Agreed, if cost were no object I'd have Weston reupholster this seat too. But as the bike seat cost $400 if I remember correctly, I can only imagine the cost of the sidecar seat would exceed the cost of the whole bike! In Westons defense, it is real leather, and a one-off. He doesn't make them this way, and I had to persuade him to do this one!

Normally, you run higher, wider handlebars with a sidecar, makes wrestling it through turns easier. You also usually need to stiffen up the suspension front and rear.

Thank you for the advice. The Ace bars only an inch narrower than the Euro bars I have. The upright position might help, so something to consider. Springs are definitely a bit overwhelmed, as you can see in the photos above.

It never ends around here. Flat tire this am. On the plus side, I did wire up a flat 4-prong trailer plug for the sidecar wiring, so now disconnecting just takes a few seconds. It is nice how easy changing a tire is on a sidecar, vs a 2 wheeler.

47103329024_be90344ee5_b.jpg
IMG_1864-1 by michael delage, on Flickr
 
Agreed, if cost were no object I'd have Weston reupholster this seat too. But as the bike seat cost $400 if I remember correctly, I can only imagine the cost of the sidecar seat would exceed the cost of the whole bike! In Westons defense, it is real leather, and a one-off. He doesn't make them this way, and I had to persuade him to do this one!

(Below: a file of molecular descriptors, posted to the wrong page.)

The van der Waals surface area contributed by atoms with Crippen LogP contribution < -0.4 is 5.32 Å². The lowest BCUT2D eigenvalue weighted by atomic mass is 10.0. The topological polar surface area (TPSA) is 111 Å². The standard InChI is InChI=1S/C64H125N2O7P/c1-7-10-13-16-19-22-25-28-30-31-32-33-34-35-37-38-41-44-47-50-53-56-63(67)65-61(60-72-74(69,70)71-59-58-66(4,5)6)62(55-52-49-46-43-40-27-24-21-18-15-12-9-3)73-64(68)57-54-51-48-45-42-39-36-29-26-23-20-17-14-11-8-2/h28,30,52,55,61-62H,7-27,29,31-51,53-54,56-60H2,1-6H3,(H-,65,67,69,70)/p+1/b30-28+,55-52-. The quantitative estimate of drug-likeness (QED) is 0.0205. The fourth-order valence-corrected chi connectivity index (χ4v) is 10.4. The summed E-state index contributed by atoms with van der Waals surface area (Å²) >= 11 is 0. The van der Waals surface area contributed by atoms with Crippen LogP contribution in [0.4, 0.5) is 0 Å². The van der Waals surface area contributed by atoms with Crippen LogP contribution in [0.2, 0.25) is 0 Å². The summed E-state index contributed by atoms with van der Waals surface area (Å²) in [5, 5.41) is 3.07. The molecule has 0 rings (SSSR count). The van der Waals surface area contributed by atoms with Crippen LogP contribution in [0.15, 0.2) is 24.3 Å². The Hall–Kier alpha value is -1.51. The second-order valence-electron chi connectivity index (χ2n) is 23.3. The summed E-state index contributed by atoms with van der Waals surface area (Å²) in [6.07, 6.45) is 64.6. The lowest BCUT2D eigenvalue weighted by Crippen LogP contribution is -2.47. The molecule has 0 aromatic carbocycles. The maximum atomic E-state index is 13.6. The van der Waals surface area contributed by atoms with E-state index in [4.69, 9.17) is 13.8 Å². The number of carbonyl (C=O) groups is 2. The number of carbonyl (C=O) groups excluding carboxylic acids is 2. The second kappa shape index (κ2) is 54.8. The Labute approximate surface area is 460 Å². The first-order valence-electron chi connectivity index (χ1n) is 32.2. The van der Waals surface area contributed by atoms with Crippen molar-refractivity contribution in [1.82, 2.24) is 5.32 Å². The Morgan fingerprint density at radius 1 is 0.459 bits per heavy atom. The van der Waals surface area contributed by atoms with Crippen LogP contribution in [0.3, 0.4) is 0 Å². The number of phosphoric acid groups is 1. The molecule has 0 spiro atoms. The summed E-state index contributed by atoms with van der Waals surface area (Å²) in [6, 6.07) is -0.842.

Thank you for the advice. The Ace bars only an inch narrower than the Euro bars I have. The upright position might help, so something to consider. Springs are definitely a bit overwhelmed, as you can see in the photos above.

It never ends around here. Flat tire this am. On the plus side, I did wire up a flat 4-prong trailer plug for the sidecar wiring, so now disconnecting just takes a few seconds. It is nice how easy changing a tire is on a sidecar, vs a 2 wheeler.

47103329024_be90344ee5_b.jpg
IMG_1864-1 by michael delage, on Flickr
 
Recently sold my Velorex, regrettably after owning it for 15 years and never using it on anything. I am getting to where I don't ride my Gold Wing Interstate any at all. The sidecar was originally intended for me to be able to ride after getting too frail to ride that lead sled........Well I am there now but a local mech at the shop that I use for about anything that isn't bought on the internet really wanted it and kinda NEEDED it, as he has suffered a mild stroke and can't ride his BMW R100 anymore without something to help hold it up at a stop. I sold it to him for what it cost me and we both got it really cheap! The XS is about half the weight of the Honda and I still ride it just fine, soooo...bye bye......Just about got all the stuff to "JACK UP" the XS today. The cylinders go to the machinist tomorrow for the bore up and the head is all ready with new valves and Shel #1 cam from Hoos so along with my minor 'pocket port" job I am expecting a bit more oomph........Should be back together and riding by labor day or so at my rate.............